Part Four - Specimen rudd

Tue 01 May 12


Alan with a superb rudd

UKMA: What type of venue would you choose and at what time of year and what do you look for when choosing a swim when targeting specimen rudd, giving details of preferred habitat in all venues (rivers lakes etc)

Alan Stagg: Specimen rudd are a species that I love to fish for on the large southern gravel and sand pits. A fish that many people target in the summer months of June and July however, a great time to fish for rudd are the colder winter months too. One of the main problems when fishing for rudd is tench often inhabit the same venues and unless you can see the fish then the two species can be difficult to single out. Even when fishing up in the water I have caught good bags of tench when in search of rudd. Tench are more dominant in comparison to rudd and when they move in numbers can make catching rudd almost impossible when they settle on the feed.

UKMA: What tackle and tactics would you use and why, giving details of rods, reels, rigs and any seasonal variations when targeting specimen rudd.

Alan Stagg: My tactics revolve around two approaches when targeting specimen rudd. The first involves float fishing and trying to get the fish to compete up in the water. When using this approach my main bulk of shot is around the float with a couple of number 8’s or 10’s half way down the hooklength allowing the hookbait to fall slowly through the water column. This can be a great way to fish and it is very rewarding catching fish on the float. However, when the wind gets up or the fish are out of range then a feeder approach can be deadly.

My feeder approach is based around a helicopter rig using a very short 3-inch hooklength. I like to pop the hookbait straight up off the feeder and use a small sliver of high-density foam sandwiched between two white maggots. Using a bait popped up off the bottom can be a very effective method and using a 30g or 50g feeder means the fish often hook themselves. When using this approach my tackle consists of the following:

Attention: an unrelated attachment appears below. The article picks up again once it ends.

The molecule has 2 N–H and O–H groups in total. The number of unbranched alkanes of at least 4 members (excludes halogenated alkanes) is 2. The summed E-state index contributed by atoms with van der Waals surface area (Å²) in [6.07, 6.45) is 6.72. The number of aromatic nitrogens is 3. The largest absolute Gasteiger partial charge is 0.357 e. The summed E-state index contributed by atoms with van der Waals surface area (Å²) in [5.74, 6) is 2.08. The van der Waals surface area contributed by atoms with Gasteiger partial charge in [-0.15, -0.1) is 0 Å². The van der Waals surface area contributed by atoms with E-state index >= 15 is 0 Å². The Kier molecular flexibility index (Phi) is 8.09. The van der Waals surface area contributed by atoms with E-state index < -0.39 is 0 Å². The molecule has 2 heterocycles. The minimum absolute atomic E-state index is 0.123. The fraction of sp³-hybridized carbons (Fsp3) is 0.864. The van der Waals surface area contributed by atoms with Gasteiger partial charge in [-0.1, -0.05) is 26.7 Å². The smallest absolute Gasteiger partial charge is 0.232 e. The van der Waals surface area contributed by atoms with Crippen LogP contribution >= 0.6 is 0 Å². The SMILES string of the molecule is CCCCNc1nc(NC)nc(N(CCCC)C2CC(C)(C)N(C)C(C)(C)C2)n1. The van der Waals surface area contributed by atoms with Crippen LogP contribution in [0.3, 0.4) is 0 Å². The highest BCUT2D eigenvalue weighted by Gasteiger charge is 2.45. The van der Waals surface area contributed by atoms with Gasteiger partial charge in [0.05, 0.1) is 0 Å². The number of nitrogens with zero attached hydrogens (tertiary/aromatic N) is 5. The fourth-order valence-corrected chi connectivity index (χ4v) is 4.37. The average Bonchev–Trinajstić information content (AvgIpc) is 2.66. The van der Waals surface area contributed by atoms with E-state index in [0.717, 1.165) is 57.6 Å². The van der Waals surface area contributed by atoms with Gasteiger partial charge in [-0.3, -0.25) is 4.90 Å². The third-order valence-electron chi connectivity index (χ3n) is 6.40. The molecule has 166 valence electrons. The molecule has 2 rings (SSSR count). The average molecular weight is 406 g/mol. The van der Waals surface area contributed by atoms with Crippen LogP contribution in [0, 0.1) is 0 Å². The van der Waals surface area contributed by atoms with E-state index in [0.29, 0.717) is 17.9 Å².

Korum Precision Multi feeder rods
4010 Shimano Bait runner reels
8lb Gardner Hydro Flo Mainline or 6lb GR60
4lb Gardner Mirage Fluorocarbon hooklengths
Korum medium float stops and mini anti tangle sleeves
Size 20 Swivels
30g or 50g Preston Quick Load feeders.
Size 16 Drennan Carbon Specimen hooks
Gardner zig rig foam

UKMA: What baits would you use and at what times of year would you use these baits when targeting specimen rudd?

Alan Stagg: White maggots are my favourite bait when targeting big rudd. I like white maggots as I think they are a very visible bait. I always remove any sawdust or maize from the maggots and cover them in a generous helping of Sonubaits Super Crush Green ground bait. This is made from finely ground fishmeals and helps to give the maggots a something little extra.

When fishing the feeder I like to recast every 20-30 minutes. Bites will often come quickly after a recast. When starting a session I like to spod a mixture of maggots and hemp, which has proved a good combination.

UKMA: Give an in depth guide to preparation of your baits, the techniques and additives you would use and how you would feed the swim at different times of the year when targeting specimen rudd

Alan Stagg: During the colder months I certainly cut back on the amount of feed I introduce. I find around 10 small Pocket Rockets is enough to kick start the swim and regularly casting the feeders helps keep it topped up. In the warmer summer months I tend to start with around 15 spods and top the swim up according to any action.

UKMA: Do you have any personal tricks or tips that have been past on to you by other anglers or that you have discovered yourself, that would help improve an anglers chances of catching a specimen rudd

Alan Stagg: Accuracy is the key when feeder fishing. I like to walk my rods out down the bank so the rods I fish with and the spod rod are clipped up to the same distance. Power gum markers are then added to the feeder rods to ensure I am hitting the same area. Keeping the feed tight helps to concentrate the fish and bites will come a lot quicker.
Location is often key and being at the water at dawn and dusk will help you locate the shoals of rudd. They can often be seen rolling during these times.

A stunning catch of rudd from Alan


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